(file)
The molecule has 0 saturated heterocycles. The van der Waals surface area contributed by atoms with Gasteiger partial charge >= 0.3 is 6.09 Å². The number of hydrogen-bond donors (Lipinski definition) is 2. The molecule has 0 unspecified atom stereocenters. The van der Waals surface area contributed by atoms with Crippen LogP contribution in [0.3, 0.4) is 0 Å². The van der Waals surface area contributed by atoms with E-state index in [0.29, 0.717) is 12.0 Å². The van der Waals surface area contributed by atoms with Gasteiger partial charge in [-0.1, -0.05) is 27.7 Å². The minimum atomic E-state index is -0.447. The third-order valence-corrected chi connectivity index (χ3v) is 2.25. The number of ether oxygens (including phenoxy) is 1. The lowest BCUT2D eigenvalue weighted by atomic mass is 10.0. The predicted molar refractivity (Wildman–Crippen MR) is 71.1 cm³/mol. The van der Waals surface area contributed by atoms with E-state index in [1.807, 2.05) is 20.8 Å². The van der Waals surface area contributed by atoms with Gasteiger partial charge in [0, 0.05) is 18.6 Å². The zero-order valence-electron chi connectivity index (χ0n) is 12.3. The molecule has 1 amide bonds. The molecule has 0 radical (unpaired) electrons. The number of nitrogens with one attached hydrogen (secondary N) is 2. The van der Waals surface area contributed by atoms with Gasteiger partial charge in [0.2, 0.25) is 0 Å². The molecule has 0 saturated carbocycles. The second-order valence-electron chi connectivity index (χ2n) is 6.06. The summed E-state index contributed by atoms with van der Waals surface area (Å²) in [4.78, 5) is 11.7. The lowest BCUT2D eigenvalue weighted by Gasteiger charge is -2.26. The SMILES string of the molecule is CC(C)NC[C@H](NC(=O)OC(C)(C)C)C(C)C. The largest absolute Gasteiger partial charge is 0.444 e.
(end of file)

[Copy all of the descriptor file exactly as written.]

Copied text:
The molecule has 0 saturated heterocycles. The van der Waals surface area contributed by atoms with Gasteiger partial charge >= 0.3 is 6.09 Å². The number of hydrogen-bond donors (Lipinski definition) is 2. The molecule has 0 unspecified atom stereocenters. The van der Waals surface area contributed by atoms with Crippen LogP contribution in [0.3, 0.4) is 0 Å². The van der Waals surface area contributed by atoms with E-state index in [0.29, 0.717) is 12.0 Å². The van der Waals surface area contributed by atoms with Gasteiger partial charge in [-0.1, -0.05) is 27.7 Å². The minimum atomic E-state index is -0.447. The third-order valence-corrected chi connectivity index (χ3v) is 2.25. The number of ether oxygens (including phenoxy) is 1. The lowest BCUT2D eigenvalue weighted by atomic mass is 10.0. The predicted molar refractivity (Wildman–Crippen MR) is 71.1 cm³/mol. The van der Waals surface area contributed by atoms with E-state index in [1.807, 2.05) is 20.8 Å². The van der Waals surface area contributed by atoms with Gasteiger partial charge in [0, 0.05) is 18.6 Å². The zero-order valence-electron chi connectivity index (χ0n) is 12.3. The molecule has 1 amide bonds. The molecule has 0 radical (unpaired) electrons. The number of nitrogens with one attached hydrogen (secondary N) is 2. The van der Waals surface area contributed by atoms with Gasteiger partial charge in [0.2, 0.25) is 0 Å². The molecule has 0 saturated carbocycles. The second-order valence-electron chi connectivity index (χ2n) is 6.06. The summed E-state index contributed by atoms with van der Waals surface area (Å²) in [4.78, 5) is 11.7. The lowest BCUT2D eigenvalue weighted by Gasteiger charge is -2.26. The SMILES string of the molecule is CC(C)NC[C@H](NC(=O)OC(C)(C)C)C(C)C. The largest absolute Gasteiger partial charge is 0.444 e.